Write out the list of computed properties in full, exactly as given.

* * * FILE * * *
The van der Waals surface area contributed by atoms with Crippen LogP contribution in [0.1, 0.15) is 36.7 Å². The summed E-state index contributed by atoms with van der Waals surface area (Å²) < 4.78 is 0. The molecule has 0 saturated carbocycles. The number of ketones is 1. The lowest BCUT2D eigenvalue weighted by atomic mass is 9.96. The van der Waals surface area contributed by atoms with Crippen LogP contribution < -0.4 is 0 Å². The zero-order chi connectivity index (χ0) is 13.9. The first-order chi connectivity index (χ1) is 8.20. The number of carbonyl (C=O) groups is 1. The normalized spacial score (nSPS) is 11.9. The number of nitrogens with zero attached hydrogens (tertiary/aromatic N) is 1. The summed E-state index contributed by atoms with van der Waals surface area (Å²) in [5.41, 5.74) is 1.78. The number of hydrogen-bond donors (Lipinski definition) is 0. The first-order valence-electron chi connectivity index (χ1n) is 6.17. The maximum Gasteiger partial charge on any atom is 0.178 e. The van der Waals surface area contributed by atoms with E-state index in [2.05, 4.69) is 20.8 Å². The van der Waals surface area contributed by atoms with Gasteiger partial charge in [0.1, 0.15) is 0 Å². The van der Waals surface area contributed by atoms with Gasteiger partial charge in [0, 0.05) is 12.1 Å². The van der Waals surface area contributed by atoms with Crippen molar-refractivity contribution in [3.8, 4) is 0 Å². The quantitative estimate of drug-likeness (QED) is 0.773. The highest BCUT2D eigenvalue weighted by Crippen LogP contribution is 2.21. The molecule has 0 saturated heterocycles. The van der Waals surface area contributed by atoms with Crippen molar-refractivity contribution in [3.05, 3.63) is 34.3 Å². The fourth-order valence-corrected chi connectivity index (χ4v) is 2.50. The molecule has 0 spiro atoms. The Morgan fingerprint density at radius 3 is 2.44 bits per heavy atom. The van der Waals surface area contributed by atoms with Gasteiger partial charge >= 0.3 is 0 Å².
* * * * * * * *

The van der Waals surface area contributed by atoms with Crippen LogP contribution in [0.1, 0.15) is 36.7 Å². The summed E-state index contributed by atoms with van der Waals surface area (Å²) < 4.78 is 0. The molecule has 0 saturated carbocycles. The number of ketones is 1. The lowest BCUT2D eigenvalue weighted by atomic mass is 9.96. The van der Waals surface area contributed by atoms with Crippen LogP contribution < -0.4 is 0 Å². The zero-order chi connectivity index (χ0) is 13.9. The first-order chi connectivity index (χ1) is 8.20. The number of carbonyl (C=O) groups is 1. The normalized spacial score (nSPS) is 11.9. The number of nitrogens with zero attached hydrogens (tertiary/aromatic N) is 1. The summed E-state index contributed by atoms with van der Waals surface area (Å²) in [5.41, 5.74) is 1.78. The number of hydrogen-bond donors (Lipinski definition) is 0. The first-order valence-electron chi connectivity index (χ1n) is 6.17. The maximum Gasteiger partial charge on any atom is 0.178 e. The van der Waals surface area contributed by atoms with E-state index in [2.05, 4.69) is 20.8 Å². The van der Waals surface area contributed by atoms with Gasteiger partial charge in [0.1, 0.15) is 0 Å². The van der Waals surface area contributed by atoms with Gasteiger partial charge in [0, 0.05) is 12.1 Å². The van der Waals surface area contributed by atoms with Crippen molar-refractivity contribution in [3.8, 4) is 0 Å². The quantitative estimate of drug-likeness (QED) is 0.773. The highest BCUT2D eigenvalue weighted by Crippen LogP contribution is 2.21. The molecule has 0 saturated heterocycles. The van der Waals surface area contributed by atoms with Crippen molar-refractivity contribution in [3.05, 3.63) is 34.3 Å². The fourth-order valence-corrected chi connectivity index (χ4v) is 2.50. The molecule has 0 spiro atoms. The Morgan fingerprint density at radius 3 is 2.44 bits per heavy atom. The van der Waals surface area contributed by atoms with Gasteiger partial charge >= 0.3 is 0 Å².